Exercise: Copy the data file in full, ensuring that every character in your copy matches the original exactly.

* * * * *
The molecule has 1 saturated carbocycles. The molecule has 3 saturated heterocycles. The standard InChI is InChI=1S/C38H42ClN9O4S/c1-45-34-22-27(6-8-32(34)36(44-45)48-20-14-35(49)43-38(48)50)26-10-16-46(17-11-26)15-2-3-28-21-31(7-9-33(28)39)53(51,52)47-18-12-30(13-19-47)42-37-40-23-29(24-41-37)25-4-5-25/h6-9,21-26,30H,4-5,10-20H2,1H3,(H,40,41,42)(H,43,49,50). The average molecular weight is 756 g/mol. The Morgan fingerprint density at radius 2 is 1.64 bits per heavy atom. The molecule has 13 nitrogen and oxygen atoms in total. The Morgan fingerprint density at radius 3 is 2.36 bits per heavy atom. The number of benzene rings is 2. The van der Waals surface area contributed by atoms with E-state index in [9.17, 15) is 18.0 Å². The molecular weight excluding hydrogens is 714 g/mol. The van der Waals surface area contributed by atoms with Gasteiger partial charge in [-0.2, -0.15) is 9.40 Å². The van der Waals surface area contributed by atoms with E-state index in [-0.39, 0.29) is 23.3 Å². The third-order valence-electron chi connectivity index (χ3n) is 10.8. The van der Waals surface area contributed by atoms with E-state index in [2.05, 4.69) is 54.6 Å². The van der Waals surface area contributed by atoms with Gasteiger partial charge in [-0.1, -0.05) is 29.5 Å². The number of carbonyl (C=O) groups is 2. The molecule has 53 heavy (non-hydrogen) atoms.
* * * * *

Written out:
The molecule has 1 saturated carbocycles. The molecule has 3 saturated heterocycles. The standard InChI is InChI=1S/C38H42ClN9O4S/c1-45-34-22-27(6-8-32(34)36(44-45)48-20-14-35(49)43-38(48)50)26-10-16-46(17-11-26)15-2-3-28-21-31(7-9-33(28)39)53(51,52)47-18-12-30(13-19-47)42-37-40-23-29(24-41-37)25-4-5-25/h6-9,21-26,30H,4-5,10-20H2,1H3,(H,40,41,42)(H,43,49,50). The average molecular weight is 756 g/mol. The Morgan fingerprint density at radius 2 is 1.64 bits per heavy atom. The molecule has 13 nitrogen and oxygen atoms in total. The Morgan fingerprint density at radius 3 is 2.36 bits per heavy atom. The number of benzene rings is 2. The van der Waals surface area contributed by atoms with E-state index in [9.17, 15) is 18.0 Å². The molecular weight excluding hydrogens is 714 g/mol. The van der Waals surface area contributed by atoms with Gasteiger partial charge in [-0.2, -0.15) is 9.40 Å². The van der Waals surface area contributed by atoms with E-state index in [-0.39, 0.29) is 23.3 Å². The third-order valence-electron chi connectivity index (χ3n) is 10.8. The van der Waals surface area contributed by atoms with E-state index in [2.05, 4.69) is 54.6 Å². The van der Waals surface area contributed by atoms with Gasteiger partial charge in [-0.1, -0.05) is 29.5 Å². The number of carbonyl (C=O) groups is 2. The molecule has 53 heavy (non-hydrogen) atoms.